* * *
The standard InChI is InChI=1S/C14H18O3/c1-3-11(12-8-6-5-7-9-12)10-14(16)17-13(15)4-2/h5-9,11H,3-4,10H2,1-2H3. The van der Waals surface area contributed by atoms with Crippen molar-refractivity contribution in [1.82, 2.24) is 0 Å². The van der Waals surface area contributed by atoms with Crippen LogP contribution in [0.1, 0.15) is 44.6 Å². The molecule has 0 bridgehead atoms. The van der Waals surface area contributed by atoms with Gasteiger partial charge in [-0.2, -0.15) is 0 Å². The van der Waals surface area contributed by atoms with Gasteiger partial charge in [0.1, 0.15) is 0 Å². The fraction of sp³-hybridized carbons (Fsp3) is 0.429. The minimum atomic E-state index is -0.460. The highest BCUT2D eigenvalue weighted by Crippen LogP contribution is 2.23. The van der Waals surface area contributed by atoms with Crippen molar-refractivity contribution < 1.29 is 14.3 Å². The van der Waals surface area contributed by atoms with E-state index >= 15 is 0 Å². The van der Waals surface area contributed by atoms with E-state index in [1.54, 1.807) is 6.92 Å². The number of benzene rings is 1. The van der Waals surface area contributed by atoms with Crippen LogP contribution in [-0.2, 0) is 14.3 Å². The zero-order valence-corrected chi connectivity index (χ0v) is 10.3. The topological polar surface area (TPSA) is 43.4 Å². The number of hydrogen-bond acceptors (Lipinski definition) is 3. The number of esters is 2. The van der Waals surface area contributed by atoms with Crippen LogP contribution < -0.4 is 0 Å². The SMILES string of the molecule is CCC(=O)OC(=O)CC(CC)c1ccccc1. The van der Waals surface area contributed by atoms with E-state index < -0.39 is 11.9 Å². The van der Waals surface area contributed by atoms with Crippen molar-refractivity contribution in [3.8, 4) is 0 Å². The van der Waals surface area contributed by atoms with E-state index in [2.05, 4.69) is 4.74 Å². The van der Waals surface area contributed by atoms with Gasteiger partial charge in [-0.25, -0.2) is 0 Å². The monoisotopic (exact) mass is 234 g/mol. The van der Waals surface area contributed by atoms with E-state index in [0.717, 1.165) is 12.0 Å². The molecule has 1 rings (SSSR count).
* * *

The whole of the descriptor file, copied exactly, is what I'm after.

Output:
The standard InChI is InChI=1S/C14H18O3/c1-3-11(12-8-6-5-7-9-12)10-14(16)17-13(15)4-2/h5-9,11H,3-4,10H2,1-2H3. The van der Waals surface area contributed by atoms with Crippen molar-refractivity contribution in [1.82, 2.24) is 0 Å². The van der Waals surface area contributed by atoms with Crippen LogP contribution in [0.1, 0.15) is 44.6 Å². The molecule has 0 bridgehead atoms. The van der Waals surface area contributed by atoms with Gasteiger partial charge in [-0.2, -0.15) is 0 Å². The van der Waals surface area contributed by atoms with Gasteiger partial charge in [0.1, 0.15) is 0 Å². The fraction of sp³-hybridized carbons (Fsp3) is 0.429. The minimum atomic E-state index is -0.460. The highest BCUT2D eigenvalue weighted by Crippen LogP contribution is 2.23. The van der Waals surface area contributed by atoms with Crippen molar-refractivity contribution < 1.29 is 14.3 Å². The van der Waals surface area contributed by atoms with E-state index >= 15 is 0 Å². The van der Waals surface area contributed by atoms with E-state index in [1.54, 1.807) is 6.92 Å². The number of benzene rings is 1. The van der Waals surface area contributed by atoms with Crippen LogP contribution in [-0.2, 0) is 14.3 Å². The zero-order valence-corrected chi connectivity index (χ0v) is 10.3. The topological polar surface area (TPSA) is 43.4 Å². The number of hydrogen-bond acceptors (Lipinski definition) is 3. The number of esters is 2. The van der Waals surface area contributed by atoms with Crippen LogP contribution < -0.4 is 0 Å². The SMILES string of the molecule is CCC(=O)OC(=O)CC(CC)c1ccccc1. The van der Waals surface area contributed by atoms with E-state index < -0.39 is 11.9 Å². The van der Waals surface area contributed by atoms with Crippen molar-refractivity contribution in [3.8, 4) is 0 Å². The van der Waals surface area contributed by atoms with E-state index in [2.05, 4.69) is 4.74 Å². The van der Waals surface area contributed by atoms with Gasteiger partial charge in [-0.25, -0.2) is 0 Å². The monoisotopic (exact) mass is 234 g/mol. The van der Waals surface area contributed by atoms with E-state index in [0.717, 1.165) is 12.0 Å². The molecule has 1 rings (SSSR count).